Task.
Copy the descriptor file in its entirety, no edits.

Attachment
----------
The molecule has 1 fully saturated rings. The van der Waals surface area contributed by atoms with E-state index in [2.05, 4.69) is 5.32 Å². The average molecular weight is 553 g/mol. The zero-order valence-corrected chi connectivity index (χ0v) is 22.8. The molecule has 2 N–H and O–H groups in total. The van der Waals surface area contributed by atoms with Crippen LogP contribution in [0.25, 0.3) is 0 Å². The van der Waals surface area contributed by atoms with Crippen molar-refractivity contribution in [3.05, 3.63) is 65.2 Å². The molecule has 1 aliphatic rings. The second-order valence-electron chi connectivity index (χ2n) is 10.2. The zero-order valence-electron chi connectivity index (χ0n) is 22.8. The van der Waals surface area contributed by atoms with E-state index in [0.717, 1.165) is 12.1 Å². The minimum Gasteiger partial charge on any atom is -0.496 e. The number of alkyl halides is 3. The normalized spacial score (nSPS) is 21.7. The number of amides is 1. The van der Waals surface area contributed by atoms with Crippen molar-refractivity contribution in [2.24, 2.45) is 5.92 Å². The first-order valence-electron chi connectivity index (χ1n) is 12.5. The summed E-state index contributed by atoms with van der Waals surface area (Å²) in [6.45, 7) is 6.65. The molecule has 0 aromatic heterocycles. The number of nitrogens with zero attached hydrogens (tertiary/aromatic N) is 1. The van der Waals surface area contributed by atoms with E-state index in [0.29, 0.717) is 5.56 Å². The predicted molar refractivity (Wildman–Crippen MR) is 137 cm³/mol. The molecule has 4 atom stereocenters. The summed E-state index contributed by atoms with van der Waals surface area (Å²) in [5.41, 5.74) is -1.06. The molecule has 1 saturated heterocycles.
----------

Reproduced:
The molecule has 1 fully saturated rings. The van der Waals surface area contributed by atoms with E-state index in [2.05, 4.69) is 5.32 Å². The average molecular weight is 553 g/mol. The zero-order valence-corrected chi connectivity index (χ0v) is 22.8. The molecule has 2 N–H and O–H groups in total. The van der Waals surface area contributed by atoms with Crippen LogP contribution in [0.25, 0.3) is 0 Å². The van der Waals surface area contributed by atoms with Crippen molar-refractivity contribution in [3.05, 3.63) is 65.2 Å². The molecule has 1 aliphatic rings. The second-order valence-electron chi connectivity index (χ2n) is 10.2. The zero-order valence-electron chi connectivity index (χ0n) is 22.8. The van der Waals surface area contributed by atoms with E-state index in [0.717, 1.165) is 12.1 Å². The minimum Gasteiger partial charge on any atom is -0.496 e. The number of alkyl halides is 3. The normalized spacial score (nSPS) is 21.7. The number of amides is 1. The van der Waals surface area contributed by atoms with Crippen molar-refractivity contribution in [2.24, 2.45) is 5.92 Å². The first-order valence-electron chi connectivity index (χ1n) is 12.5. The summed E-state index contributed by atoms with van der Waals surface area (Å²) in [6.45, 7) is 6.65. The molecule has 0 aromatic heterocycles. The number of nitrogens with zero attached hydrogens (tertiary/aromatic N) is 1. The van der Waals surface area contributed by atoms with E-state index in [0.29, 0.717) is 5.56 Å². The predicted molar refractivity (Wildman–Crippen MR) is 137 cm³/mol. The molecule has 4 atom stereocenters. The summed E-state index contributed by atoms with van der Waals surface area (Å²) in [5.41, 5.74) is -1.06. The molecule has 1 saturated heterocycles.